By Erika Lyon
Light Detection and Ranging, also known as LiDAR, is a form of remote sensing used by various professions to examine landscape features in three-dimensions. Imaging is generally performed by aircraft (though not always) that use lasers, scanners, and GPS to measure reflected light from Earth’s surface. This light describes changes in distance between the aircraft and surface features (National Ocean Service 2013). For terrestrial systems, a near-infrared laser is used to collect data (this is known as topographic LiDAR), while aquatic systems make use of green light, which can break through water surfaces (bathymetric LiDAR) (National Ocean Service 2013). Data on height, latitude, and longitude of geographic features are generated and used to create models of the landscape (National Ocean Service 2013). LiDAR’s applications have been used in the fields of archeology, geology, and paleontology to study natural and human history, but it is not fully utilized in paleoecological studies. LiDAR is a powerful remote sensing tool that can provide invaluable information about Earth’s surface and can be especially useful for looking at evidence of past events and land use.
Past events can leave behind footprints on the Earth’s surface, and these footprints may not be easily distinguished from an aerial or satellite imagery alone. For example, during the summer months of 2012, I inventoried abandoned mine lands in the Midwest, which are notorious for their dangerous highwalls and sinkholes that are often hidden from view by overgrown trees and shrubs. LiDAR was a very valuable tool in the field because it made many of these hazardous features evident (Fig. 1). Needless to say, I didn’t go to a mine site without a LiDAR hillshade map.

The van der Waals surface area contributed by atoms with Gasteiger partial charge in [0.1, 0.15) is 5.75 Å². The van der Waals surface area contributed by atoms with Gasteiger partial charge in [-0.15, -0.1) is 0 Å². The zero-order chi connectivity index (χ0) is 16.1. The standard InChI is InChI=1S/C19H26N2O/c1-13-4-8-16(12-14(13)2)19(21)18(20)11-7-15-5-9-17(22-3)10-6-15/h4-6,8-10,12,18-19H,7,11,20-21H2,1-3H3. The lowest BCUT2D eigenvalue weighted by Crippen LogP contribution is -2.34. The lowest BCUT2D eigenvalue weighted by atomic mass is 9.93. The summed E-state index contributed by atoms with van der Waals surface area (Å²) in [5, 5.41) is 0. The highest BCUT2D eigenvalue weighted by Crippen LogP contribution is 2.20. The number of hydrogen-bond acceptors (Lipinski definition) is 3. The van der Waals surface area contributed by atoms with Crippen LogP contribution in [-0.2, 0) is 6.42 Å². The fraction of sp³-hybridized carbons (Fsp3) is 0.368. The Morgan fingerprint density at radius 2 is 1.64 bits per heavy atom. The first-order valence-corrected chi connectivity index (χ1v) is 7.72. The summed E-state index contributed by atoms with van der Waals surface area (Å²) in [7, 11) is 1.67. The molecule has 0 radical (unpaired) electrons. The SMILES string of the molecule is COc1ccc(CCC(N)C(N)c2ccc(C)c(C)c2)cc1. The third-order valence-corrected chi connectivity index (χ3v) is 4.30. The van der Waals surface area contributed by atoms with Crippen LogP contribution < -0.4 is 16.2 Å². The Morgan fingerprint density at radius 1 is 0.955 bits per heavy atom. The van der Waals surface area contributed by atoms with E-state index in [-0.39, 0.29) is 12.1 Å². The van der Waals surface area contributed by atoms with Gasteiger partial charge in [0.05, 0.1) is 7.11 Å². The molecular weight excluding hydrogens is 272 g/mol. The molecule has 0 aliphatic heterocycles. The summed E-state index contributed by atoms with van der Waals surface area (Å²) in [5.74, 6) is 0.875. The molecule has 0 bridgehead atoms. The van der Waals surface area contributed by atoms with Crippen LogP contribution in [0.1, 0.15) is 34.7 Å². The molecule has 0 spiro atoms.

Fig. 1: Example of an aerial photo (left) and LiDAR hillshade image (right) of an abandoned surface mine. Maps, like the ones above, are often utilized by state agencies to assess site conditions of abandoned mines. For more maps of Iowa’s abandoned mines (including 1930s, 1950s, 2008 aerials, and LiDAR hillshade) click here. (Images created by GeoTREE and the Iowa Department of Natural Resources).
By Audrey Cross
A tree corer used to drill into a trunk, and two tree cores. Rings are counted from these cores and used to date events or reconstruct climate change. Wikimedia Commons.
In dendrochronology, most analyses rely on a number of underlying assumptions. For wood that was used by humans, a tree might have been used immediately after it died, and it could be found at a site nearby where the tree had lived. However, humans could obtain wood in different ways; it could be found, as with driftwood; recycled, as with beams in houses; or transported, as with boats.
The study of driftwood proposes an interesting twist to dendrochronological analysis because the amount of time that wood can spend in transport can vary greatly. Continue reading
By Audrey Cross
Archaeologists… they need help. They excavate sites, hopefully taking really good notes, ask for help from specialists, read, synthesize information, imagine past cultures and landscapes, theorize, question, and hopefully publish their findings. I don’t want to be an archaeologist, but since both of my parents were, it’s a part of me. Maybe without being an archaeologist myself, I can help them, though, because their work is best done with help from different types of specialists.
In the summer of 2012, I did a field school that my mother was running in the Rio Bravo Conservation Area in northwest Belize. My late mother had done work and run field schools there for as long as I’ve been alive, and I was finally getting a sense of what her work meant. Amongst the many facets of this field school that sparked my interest, the study of the nearby bajos got my mind thinking in terms of paleoecology.
Fig. 1. Members of the 2012 Maax Na field crew at Bolsa Verde, excavating a Mayan plaza. Perhaps 30m from the edge of this picture, there is a steep slope downwards towards to the bajo. (Photo by Audrey Cross)